Things Fall Apart Summary & Book Review

Things fall apart book summary, by Chinua Achebe

Book review of the most widely read African literature novel, Things fall apart.

But first, some absorbing facts about Things Fall Apart

Things Fall Apart - Chinua Achebe
Things Fall Apart book summary – Chinua Achebe

The Novel was First published in 1958 and is a historical fiction story.

Things Fall Apart is a socio-political narrative with a pre-colonial setting in Nigeria. It a masterpiece that is considered the most widely read book in modern African literature.

The book is the first of a trilogy of Achebe’s critically acclaimed books.

The writer the late Chinua Achebe has written several books. Among them three of which got intense praise and positive review from many critics.

The Book has sold more than twenty million copies and been translated into more than fifty languages.

The Plot: Things Fall Apart Book Summary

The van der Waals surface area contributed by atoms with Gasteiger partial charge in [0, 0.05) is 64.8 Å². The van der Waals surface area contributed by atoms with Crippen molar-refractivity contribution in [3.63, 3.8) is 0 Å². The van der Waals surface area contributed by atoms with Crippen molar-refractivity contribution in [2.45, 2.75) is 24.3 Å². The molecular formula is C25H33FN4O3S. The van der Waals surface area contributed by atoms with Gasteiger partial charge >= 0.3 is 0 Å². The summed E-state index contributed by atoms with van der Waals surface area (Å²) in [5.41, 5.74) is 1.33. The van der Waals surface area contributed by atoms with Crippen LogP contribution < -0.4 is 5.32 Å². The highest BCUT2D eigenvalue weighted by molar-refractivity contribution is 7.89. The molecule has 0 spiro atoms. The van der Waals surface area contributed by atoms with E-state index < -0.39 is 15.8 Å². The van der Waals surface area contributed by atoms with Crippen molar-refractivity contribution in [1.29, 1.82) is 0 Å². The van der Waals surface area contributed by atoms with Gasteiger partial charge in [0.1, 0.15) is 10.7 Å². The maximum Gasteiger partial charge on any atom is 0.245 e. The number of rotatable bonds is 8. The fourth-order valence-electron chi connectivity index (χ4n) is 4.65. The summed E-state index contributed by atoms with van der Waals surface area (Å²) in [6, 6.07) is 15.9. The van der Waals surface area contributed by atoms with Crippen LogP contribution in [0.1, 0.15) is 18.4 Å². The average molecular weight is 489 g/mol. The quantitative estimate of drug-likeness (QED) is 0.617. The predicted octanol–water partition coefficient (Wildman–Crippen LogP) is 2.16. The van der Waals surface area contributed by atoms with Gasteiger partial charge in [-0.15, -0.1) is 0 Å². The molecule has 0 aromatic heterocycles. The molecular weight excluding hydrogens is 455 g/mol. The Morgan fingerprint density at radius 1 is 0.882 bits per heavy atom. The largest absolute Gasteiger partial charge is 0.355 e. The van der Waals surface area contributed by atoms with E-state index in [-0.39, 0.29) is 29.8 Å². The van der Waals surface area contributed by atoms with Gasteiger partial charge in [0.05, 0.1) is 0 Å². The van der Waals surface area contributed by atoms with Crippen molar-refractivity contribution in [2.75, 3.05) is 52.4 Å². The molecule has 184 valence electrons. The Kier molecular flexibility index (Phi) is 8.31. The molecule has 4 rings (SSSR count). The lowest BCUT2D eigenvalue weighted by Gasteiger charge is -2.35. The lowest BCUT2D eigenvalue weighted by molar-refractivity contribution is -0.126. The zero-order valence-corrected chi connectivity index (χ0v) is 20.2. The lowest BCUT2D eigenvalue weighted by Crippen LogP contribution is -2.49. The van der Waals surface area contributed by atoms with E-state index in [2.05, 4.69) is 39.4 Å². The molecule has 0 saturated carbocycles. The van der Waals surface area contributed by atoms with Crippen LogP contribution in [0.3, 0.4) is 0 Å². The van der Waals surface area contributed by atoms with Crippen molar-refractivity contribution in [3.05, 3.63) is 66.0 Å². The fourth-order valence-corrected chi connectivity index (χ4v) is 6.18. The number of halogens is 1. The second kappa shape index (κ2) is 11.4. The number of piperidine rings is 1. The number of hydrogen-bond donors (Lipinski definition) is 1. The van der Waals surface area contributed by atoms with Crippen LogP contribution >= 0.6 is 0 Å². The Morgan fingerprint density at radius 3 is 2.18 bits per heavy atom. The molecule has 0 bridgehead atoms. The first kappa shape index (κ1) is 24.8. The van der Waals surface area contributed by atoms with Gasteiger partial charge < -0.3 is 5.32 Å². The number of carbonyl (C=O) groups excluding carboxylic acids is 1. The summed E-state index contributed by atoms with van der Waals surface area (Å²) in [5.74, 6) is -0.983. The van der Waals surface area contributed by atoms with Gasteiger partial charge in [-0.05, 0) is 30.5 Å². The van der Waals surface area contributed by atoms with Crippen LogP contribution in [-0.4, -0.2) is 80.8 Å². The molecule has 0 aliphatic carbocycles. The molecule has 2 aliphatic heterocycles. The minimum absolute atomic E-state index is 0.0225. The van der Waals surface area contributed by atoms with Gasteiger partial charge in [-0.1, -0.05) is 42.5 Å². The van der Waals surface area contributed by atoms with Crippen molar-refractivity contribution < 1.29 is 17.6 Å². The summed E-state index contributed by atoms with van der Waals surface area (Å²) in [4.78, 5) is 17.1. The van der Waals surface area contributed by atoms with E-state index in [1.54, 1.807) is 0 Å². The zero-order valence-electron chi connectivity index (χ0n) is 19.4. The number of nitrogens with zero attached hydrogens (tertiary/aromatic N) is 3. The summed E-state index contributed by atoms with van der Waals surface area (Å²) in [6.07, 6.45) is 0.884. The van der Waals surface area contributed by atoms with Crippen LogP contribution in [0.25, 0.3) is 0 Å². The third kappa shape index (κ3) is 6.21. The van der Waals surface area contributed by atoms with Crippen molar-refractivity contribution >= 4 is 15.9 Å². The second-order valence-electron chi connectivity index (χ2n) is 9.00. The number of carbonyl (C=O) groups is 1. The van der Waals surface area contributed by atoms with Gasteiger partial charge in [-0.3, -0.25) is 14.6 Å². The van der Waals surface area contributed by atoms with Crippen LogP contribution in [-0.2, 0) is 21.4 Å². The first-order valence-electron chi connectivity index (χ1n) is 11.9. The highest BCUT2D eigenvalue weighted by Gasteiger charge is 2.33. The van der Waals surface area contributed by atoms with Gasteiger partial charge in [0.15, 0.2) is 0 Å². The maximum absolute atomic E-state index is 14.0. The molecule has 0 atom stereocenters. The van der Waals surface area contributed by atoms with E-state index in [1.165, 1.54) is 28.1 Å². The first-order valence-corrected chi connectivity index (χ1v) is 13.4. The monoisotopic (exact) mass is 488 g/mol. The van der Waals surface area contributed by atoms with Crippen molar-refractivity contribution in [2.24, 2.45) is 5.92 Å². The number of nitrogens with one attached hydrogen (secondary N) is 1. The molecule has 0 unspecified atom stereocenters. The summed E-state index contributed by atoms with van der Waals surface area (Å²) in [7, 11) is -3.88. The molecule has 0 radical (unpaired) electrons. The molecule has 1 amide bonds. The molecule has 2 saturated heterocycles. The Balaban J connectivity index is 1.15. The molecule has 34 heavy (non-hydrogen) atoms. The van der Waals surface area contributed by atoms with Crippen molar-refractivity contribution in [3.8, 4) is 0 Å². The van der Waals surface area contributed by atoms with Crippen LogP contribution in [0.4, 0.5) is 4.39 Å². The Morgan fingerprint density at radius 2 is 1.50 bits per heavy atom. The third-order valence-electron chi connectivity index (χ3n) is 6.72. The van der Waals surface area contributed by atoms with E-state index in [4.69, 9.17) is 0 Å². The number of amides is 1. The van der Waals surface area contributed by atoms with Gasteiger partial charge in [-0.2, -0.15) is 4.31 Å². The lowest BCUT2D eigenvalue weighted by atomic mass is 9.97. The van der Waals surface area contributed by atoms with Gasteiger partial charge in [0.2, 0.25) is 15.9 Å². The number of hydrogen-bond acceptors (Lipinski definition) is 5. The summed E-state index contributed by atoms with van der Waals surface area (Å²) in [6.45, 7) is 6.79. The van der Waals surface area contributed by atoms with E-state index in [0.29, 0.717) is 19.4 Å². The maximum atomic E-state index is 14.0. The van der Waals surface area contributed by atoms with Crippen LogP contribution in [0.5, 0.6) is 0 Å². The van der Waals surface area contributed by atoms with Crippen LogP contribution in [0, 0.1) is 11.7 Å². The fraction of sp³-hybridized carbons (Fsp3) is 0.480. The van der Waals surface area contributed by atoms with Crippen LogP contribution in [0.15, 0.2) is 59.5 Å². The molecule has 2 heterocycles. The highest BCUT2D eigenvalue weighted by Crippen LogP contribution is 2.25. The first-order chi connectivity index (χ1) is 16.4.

The main character is Okonkwo, is a strong, wealthy, and fearless Igbo warrior of Umuofia, Nigeria who is wilful and proud. The story is set in the late eighteen hundred.

He tries with little success to preserve his Igbo traditions which become inferior to the incoming religious and political influence of the British colonizers.

Okonkwo loses the battle as his people and community encompasses and embraces the new British ways of living and beliefs, while he struggles to adapt to the dramatic transformation.

The indifference and insensitivity of British colonial administrator wins over the traditional ways of the Ibgo people.

The book paints the sharp difference between western culture and African culture in Nigeria in colonial era. It paints the effects of colonial influence to the village life of Nigeria.

The worst moment comes when Okonkwo’s own son converts to Christianity which he strongly opposes.

This is a good book for insight into the minds of the first people to experience colonialism in those days.

Things Fall Apart is written in a simple manner to showcase the bright side of African culture and its flows. Therefore it is quite a good book to read, given that it is short as well.

The story cuts across various social and political aspects, such as language, gender roles, relationships, family and religion. There is also the advent of imperial powers in African societies.

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